Apple Inc. (NASDAQ:AAPL) and Google Inc (NASDAQ:GOOG) have not done direct legal battle with each other, but the many proxy fights that have gone one have made it abundantly clear that the two companies don’t like each other and they just can’t stand to be in the same smartphone competition, so they try to stonewall each other and throw obstacles in the way so the competition isn’t exactly fair.
The fight over patents and licensing is becoming a tech industry all its own, what with all of the attention, headlines and resources that are being poured into courtrooms around the world. Companies are fighting tooth-and-nail for their intellectual property rights, and Apple and Google are no exception.
Image: Apple Inc. (NASDAQ:AAPL)
In an ongoing patent battle between Apple Inc. (NASDAQ:AAPL) and Google Inc (NASDAQ:GOOG) subsidiary Motorola Mobility,the European Union has decided to step in and take a side. The EU has already plastered a target on the back of Google over its European market domination in some areas – most notably, Google Search – and the EU’s competition commissioner continues to investigate Google for other anti-trust complaint that have been aimed at Mountain View.
The latest development here involves a patent-infringement case, where Motorola Mobility has asked the U.S. International Trade Commission to ban U.S. imports of iPhones based on the infringement of a patent that provides for smartphone touchscreens to sense when a user is holding the phone to the ear to talk and disabling the touchscreen so it does not register finger touches.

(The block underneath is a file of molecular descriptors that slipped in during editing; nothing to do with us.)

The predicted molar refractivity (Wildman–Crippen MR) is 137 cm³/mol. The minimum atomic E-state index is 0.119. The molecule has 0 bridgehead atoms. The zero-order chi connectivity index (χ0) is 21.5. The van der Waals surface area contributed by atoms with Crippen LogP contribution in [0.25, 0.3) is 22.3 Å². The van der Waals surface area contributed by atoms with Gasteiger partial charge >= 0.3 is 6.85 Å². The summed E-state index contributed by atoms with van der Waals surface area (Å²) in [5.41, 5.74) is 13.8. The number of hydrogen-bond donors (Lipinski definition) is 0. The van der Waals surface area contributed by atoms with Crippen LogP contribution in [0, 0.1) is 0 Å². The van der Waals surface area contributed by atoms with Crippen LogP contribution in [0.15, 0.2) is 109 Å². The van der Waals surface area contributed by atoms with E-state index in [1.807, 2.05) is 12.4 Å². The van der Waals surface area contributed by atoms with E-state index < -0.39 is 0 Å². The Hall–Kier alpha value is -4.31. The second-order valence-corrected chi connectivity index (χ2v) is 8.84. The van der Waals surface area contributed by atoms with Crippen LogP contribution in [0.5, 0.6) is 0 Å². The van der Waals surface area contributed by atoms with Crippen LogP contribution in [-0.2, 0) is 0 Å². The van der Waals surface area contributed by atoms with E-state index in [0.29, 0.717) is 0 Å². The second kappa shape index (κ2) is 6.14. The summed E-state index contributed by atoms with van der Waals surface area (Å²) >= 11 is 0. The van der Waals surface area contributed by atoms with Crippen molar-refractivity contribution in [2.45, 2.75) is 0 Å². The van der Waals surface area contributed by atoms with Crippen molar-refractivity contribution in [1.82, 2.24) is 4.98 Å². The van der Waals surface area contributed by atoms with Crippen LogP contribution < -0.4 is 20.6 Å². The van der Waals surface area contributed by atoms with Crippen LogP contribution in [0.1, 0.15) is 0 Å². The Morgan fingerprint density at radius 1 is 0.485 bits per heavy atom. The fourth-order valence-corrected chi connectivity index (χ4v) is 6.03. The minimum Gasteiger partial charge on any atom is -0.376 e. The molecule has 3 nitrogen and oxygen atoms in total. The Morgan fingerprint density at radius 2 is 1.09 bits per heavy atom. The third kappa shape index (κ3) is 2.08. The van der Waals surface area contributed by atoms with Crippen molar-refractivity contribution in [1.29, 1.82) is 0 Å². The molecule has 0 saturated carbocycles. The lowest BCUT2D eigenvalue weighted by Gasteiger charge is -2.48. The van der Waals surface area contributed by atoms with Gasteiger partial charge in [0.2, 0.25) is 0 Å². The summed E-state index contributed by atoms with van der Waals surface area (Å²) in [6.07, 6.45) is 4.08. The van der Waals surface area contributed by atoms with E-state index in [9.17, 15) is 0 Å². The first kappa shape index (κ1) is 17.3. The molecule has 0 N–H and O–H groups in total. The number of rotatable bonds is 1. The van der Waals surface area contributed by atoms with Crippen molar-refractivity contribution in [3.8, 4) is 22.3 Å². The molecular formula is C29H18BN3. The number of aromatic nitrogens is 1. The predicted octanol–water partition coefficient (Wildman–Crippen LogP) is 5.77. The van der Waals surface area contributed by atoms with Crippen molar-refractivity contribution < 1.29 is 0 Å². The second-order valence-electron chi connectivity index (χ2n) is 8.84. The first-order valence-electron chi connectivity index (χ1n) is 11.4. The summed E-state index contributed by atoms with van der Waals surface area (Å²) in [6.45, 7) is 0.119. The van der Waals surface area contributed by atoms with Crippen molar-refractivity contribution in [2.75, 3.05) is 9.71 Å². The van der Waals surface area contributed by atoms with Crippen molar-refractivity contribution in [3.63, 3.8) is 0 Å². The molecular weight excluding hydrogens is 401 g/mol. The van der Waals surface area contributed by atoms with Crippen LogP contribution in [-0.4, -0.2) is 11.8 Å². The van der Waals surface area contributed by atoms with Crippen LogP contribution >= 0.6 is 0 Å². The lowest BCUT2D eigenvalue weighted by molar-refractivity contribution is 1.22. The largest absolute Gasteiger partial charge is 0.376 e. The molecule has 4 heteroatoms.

The EU claims that Motorola Mobility is taking liberties with its intellectual-property power to the detriment of Apple Inc. (NASDAQ:AAPL) and other companies – that its patent should be licensed based on reasonable FRAND standards, that that Motorola Mobility was “abusing” its power. In its brief supporting Apple, EU Competition Commissioner Joaquin Almunia wrote that “while recourse to injunctions is a possible remedy for patent infringements, such conduct may be abusive where standard-essential patents (SEPs) are concerned and the potential licensee is willing to enter into a licence on Fair, Reasonable and Non-Discriminatory (FRAND) terms.”
In addition, the EU wrote that in its own investigation that Motorola Mobility was doing what “amounts to an abuse of a dominant position prohibited by EU anti-trust rules.”
Just recently, the ITC threw out a claim against Apple Inc. (NASDAQ:AAPL) brought by Motorola Mobility, while a German court invalidated an Apple “slide to unlock” patent that was challenged by Samsung and Motorola Mobility. This saga will likely continue. What are your thoughts about this ongoing battle between Apple and Google Inc (NASDAQ:GOOG)? Do you see a winner coming out of this at the end of the day? Will there ever be an “end” to this legal wrangling? How do you see these battles affecting these companies, and others, in the smartphone competition? Let us know your thoughts in the comments section below.